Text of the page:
Mr. Ban pointed to the more than 200 diseases that can come from contaminated food and to the constantly evolving threat from new production, distribution and consumption methods, as well as the emergence of resistant bacteria.

“With the food supply chain stretching around the world, the need to strengthen food safety systems within and among countries is becoming more critical,” he said. “That is why, on World Health Day, the World Health Organization (WHO) is calling on countries and all actors to improve food safety from farm to plate and everywhere in between.”

To mark the day, the WHO released new data on the harm caused by foodborne illnesses and the global threat posed by unsafe foods.

“Food production has been industrialized and its trade and distribution have been globalised,” said WHO Director-General Dr Margaret Chan. “These changes introduce multiple new opportunities for food to become contaminated with harmful bacteria, viruses, parasites, or chemicals.”

Read the full article: UN News Centre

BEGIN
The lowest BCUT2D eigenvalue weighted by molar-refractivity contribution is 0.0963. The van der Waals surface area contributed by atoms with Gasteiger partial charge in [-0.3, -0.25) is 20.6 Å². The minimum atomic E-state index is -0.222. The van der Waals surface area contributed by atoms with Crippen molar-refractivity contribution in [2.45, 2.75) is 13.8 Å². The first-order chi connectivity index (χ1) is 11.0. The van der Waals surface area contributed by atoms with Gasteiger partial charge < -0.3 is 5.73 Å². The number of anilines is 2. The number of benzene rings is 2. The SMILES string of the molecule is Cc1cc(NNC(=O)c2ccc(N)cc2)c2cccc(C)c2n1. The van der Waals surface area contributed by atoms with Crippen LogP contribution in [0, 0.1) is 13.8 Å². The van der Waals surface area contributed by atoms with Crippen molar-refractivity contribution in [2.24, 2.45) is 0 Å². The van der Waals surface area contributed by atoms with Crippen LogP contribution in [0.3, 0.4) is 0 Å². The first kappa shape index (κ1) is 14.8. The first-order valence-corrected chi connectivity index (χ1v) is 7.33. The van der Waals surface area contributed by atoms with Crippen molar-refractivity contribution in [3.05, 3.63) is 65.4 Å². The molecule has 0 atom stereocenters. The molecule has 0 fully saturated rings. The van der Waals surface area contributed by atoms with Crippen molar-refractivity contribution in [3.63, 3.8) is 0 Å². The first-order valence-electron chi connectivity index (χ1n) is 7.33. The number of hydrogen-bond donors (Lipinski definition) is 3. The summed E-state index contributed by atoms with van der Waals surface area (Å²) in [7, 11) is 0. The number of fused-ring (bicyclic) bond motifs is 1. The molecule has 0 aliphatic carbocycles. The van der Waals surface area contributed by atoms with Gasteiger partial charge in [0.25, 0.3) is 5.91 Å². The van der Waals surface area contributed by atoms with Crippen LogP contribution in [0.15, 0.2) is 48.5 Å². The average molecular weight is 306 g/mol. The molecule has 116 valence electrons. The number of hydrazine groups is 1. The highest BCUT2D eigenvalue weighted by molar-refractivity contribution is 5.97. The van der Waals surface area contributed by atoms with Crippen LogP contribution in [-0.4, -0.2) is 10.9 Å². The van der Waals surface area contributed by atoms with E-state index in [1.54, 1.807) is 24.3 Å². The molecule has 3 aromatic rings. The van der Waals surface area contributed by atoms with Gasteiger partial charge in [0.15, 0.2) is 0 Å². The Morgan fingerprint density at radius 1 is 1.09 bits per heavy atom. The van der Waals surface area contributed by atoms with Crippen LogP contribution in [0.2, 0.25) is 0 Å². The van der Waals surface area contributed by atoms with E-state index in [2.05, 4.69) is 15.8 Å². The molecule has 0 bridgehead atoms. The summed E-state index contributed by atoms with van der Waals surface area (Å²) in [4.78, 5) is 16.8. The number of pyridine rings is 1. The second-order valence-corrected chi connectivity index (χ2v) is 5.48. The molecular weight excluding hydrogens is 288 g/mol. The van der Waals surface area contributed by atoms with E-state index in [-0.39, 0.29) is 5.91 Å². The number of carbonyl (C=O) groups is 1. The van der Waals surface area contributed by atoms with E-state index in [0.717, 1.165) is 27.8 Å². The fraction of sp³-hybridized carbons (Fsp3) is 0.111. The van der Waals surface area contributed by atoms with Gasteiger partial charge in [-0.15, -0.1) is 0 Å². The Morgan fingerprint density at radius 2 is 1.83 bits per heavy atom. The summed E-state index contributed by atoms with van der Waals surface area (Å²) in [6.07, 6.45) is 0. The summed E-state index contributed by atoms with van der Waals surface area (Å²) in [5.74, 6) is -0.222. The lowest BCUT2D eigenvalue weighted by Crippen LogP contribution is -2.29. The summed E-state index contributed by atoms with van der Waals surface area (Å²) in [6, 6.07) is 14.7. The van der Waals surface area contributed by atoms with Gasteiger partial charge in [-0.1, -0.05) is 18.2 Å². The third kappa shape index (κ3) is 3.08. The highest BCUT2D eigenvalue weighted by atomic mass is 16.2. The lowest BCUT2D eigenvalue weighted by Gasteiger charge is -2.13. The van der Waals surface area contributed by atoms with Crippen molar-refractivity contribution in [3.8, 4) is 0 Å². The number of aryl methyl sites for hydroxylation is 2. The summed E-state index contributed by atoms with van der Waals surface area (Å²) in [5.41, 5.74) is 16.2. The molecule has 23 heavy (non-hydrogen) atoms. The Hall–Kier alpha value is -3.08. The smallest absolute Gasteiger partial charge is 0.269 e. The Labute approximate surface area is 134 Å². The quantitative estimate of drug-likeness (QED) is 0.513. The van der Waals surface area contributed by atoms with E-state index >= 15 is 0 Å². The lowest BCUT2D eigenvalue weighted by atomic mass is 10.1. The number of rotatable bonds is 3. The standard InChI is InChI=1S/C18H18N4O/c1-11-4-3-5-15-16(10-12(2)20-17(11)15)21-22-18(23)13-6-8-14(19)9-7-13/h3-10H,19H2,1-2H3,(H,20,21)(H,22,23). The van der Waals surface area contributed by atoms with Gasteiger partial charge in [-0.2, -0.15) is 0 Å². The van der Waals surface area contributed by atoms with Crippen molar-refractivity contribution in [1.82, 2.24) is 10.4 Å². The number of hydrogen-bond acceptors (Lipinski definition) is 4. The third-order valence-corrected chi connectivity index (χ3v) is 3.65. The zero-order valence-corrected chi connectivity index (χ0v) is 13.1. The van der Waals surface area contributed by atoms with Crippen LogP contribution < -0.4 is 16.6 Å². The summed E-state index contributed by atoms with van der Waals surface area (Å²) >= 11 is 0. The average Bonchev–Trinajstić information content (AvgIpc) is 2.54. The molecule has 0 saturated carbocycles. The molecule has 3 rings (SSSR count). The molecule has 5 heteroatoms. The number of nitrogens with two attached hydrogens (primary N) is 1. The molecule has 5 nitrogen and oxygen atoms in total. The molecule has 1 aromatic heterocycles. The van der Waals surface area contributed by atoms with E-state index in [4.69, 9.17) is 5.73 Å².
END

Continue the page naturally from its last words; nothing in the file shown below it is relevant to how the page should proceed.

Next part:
Combating Malnutrition with School Meals

Photo credit: Google

School meal in Madagascar – www.wfp.org

Why Schools Should Be on the Frontline in Combating Malnutrition

To celebrate International School Meals Day in early March, schools from around the world shared their experiences of school meals. It was fun way for school kids to learn what’s on their plates and on what children the other side of the world will be eating.

However given the depressing regularity of nutritional bad news focusing on obesity or malnutrition perhaps policy makers should be just as excited by school meals and the wider school health and nutrition movement which can provide countries with the tools to tackle this problem.